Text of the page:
But with Dylan, nothing is ever that obvious and indeed listening to the record tells another story. All of the songs are connected, either by title, or in the case of a very slight re-working of the blues classic Rollin’ and Tumblin’, by arrangement, of a song from the past. Workingman’s Blues takes the title of Merle Haggard‘s country hit, and a bit of its chorus, but replaces the major chord swing of the original song with a relaxed descending bass groove and lyrics that ruminate on the nature of age and work. Of course the problem with being Bob Dylan is that whatever you do; everyone’s going to assume you’re ruminating. To my ears, though, I don’t think this is one of Bob’s more personal records. If there is a theme to it, it’s that modernity encompasses both the past and the present. What technology accomplishes is the ability to embrace them both simultaneously. Pick any musical artist from the past and search them on the web. A biography, histories, musical samples, you name it; all are at your fingertips. Is this a good or a bad thing? A little of both, I think. It can rob the music of its sense of community, or it can introduce it to people that would have never heard it any other way. And there’s still plenty of banjo pickin’ going on. Just because it’s happening on your wireless web rather than on your front porch doesn’t mean that there’s any less of it. For Dylan’s part, he was asked why he played so much old material on his radio show. His answer was that he had nothing against new music, but there was so much more old music to choose from.
As for the record, Bob sounds like a man with nothing to prove. His band plays with restraint and mostly stays out of the way, and Bob sings with complete confidence and mastery of many genres of music, from blues to acoustic rock to gospel to western swing. The sound itself is pure and live. Not his best record, but probably his best casual one.
Speaking of modern adaptations of traditional music, Phoenix, AZ’s wonderful Canyon Records, overwhelmingly the main US distributor of Native American music, have released another good batch. The first of two that fits our theme is the re-release compilation of two wonderful vinyl LPs originally released in 1969, A. Paul Ortega‘s Two Worlds/Three Worlds (!!). Ortega, a Mescalero Apache, started as a bass player in a blues band, produced these two records that have light but constant grooves with rich vocal intonation. Nowadays we have the poetry of John Trudell and Robbie Robertson‘s Soundtrack for The Native Americans, but in 1969 there was simply nobody doing anything similar. The insistent pulse of his rhythm guitar and gentle sway of his voice superficially resemble Western African guitar music, the spoken introductions are nicely intoned bits of history and background. Ortega manages, with just his voice, his wonderful guitar playing and minimal percussion, to combine elements of acoustic blues with the insistent rhythms and chants of native songs and combines it into something his own. One of Canyon Records’ best releases yet.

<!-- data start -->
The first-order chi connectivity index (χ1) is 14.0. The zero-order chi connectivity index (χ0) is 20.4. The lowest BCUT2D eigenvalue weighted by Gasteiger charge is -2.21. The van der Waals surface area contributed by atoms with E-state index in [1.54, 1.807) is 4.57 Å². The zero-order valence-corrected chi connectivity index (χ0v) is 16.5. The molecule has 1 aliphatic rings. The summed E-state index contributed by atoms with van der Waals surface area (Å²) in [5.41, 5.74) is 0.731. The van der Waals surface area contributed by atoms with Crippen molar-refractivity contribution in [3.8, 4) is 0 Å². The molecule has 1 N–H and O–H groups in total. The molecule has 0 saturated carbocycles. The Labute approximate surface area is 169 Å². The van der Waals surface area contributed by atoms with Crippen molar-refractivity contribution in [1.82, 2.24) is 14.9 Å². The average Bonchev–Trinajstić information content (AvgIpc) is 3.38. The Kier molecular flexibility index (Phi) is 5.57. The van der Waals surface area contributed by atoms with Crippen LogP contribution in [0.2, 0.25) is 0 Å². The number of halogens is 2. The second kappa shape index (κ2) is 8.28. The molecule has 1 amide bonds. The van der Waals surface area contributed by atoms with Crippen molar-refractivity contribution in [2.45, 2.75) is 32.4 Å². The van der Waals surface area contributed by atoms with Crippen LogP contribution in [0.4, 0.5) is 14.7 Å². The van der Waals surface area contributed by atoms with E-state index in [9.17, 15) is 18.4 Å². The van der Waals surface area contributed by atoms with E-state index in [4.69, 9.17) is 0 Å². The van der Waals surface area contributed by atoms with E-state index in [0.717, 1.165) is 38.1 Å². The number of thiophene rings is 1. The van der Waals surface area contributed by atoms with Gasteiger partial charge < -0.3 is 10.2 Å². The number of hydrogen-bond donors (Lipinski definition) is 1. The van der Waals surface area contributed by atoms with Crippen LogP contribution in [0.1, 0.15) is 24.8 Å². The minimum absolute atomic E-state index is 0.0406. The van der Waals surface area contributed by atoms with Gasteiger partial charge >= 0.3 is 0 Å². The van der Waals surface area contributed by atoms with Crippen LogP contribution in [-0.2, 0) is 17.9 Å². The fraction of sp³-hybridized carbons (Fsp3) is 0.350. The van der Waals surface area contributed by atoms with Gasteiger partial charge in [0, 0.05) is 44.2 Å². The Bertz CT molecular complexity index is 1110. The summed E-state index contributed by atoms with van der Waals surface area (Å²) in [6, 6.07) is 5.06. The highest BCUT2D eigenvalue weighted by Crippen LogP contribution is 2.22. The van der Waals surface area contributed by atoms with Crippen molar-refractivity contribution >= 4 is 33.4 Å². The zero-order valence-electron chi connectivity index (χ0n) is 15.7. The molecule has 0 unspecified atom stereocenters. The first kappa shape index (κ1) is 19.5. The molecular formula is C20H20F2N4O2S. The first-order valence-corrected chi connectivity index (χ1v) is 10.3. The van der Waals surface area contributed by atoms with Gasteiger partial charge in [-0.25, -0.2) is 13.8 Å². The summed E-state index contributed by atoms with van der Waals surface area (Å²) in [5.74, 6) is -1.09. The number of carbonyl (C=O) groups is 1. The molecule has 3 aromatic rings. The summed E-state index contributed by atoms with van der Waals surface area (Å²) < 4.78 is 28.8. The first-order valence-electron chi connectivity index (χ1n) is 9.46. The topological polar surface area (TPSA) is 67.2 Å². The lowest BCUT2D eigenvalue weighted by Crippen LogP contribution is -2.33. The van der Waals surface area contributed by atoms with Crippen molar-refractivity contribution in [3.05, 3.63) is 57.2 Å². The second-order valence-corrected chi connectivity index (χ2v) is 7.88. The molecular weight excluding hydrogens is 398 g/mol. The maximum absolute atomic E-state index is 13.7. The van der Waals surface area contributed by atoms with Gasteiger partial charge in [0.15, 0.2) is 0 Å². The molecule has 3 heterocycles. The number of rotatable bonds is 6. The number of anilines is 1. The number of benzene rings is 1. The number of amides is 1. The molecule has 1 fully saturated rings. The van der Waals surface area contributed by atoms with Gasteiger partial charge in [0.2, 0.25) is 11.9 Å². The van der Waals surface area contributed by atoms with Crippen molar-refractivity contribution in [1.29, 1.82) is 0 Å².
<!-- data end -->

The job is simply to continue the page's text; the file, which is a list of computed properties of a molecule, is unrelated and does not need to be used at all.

Then there’s Pow-Wow singers Black Lodge, who’s More Kids’ Pow-Wow Songs (!) is a purely traditional recording of Pow-Wow songs except for one slight difference. The titles for some of the songs: Sponge Bob Square Pants, Scooby Doo, and Barbie’s Round Dance. While the simultaneous vocalizing and communal drumming that is common to pow-wow songs is in evidence, it’s an odd experience to hear the words “Sponge Bob Square Pants” repeated in an insistent chant. But the music is treated with respect and it doesn’t talk down to kids or sell short the traditional elements. Non-commercial sources are also embraced in To the Mother of Black Lodge and Prayer Song, but they still have the sense of humor to end one track by yelling out “Scooby Doo where are You?”
Finally, Boulder Acoustic Music Society has been quickly gaining a rep as one of the top acoustic bands in the world, and here’s where categorizing music can be problematic. BAS is probably identified as a newgrass band, but their music’s all over the place. While there are certainly bluegrass and jazz elements on 8th Color [independent release, www.boulderacousticsociety.net] probably the most winning element is their eclecticism. Start with their lineup to begin with- guitar, bass and fiddle, along with the occasional banjo, but also Scott Higgins’ marimba. There’s also ukulele and guests include Darol Anger on mandola and Sally Von Meter on Weissenborn guitar. The lead track, Thingy is jazzy, Waltz in Ragtime is what it says, there’s bits of surf and Brazilian music, delicate chamber pieces, funky blues, and the appropriately titled Kazoo Serenade. About the only unifying factor is that it’s all acoustic in nature.
All in all, it’s an eclectic bunch. Just the way I like it. No telling what I’ll have for you next time, but I’ll see you then.
[!!!]-Classic, sure to be looked back on as such for generations to come.
[!!]-Great, one of the year’s finest. If you have even a vague interest in the artist, consider this my whole-hearted recommendation that you go out and purchase it immediately.
[!]-Very good, with considerable appeal for a fan of the artist(s). If you purchase it, you likely won’t be disappointed.
[–]-Good/solid, what you would expect.
[X]-Avoid. Either ill-conceived, or artistically inept in some way.
Dave Soyars is a guitarist, electric bass player, a singer/songwriter, and a print journalist with over fifteen years experience. His column features happenings on the folk and traditional music scene both locally and internationally, with commentary on recordings, as well as live shows, and occasionally films and books. Please feel free to e-mail him at email@example.com or write him c/o FolkWorks.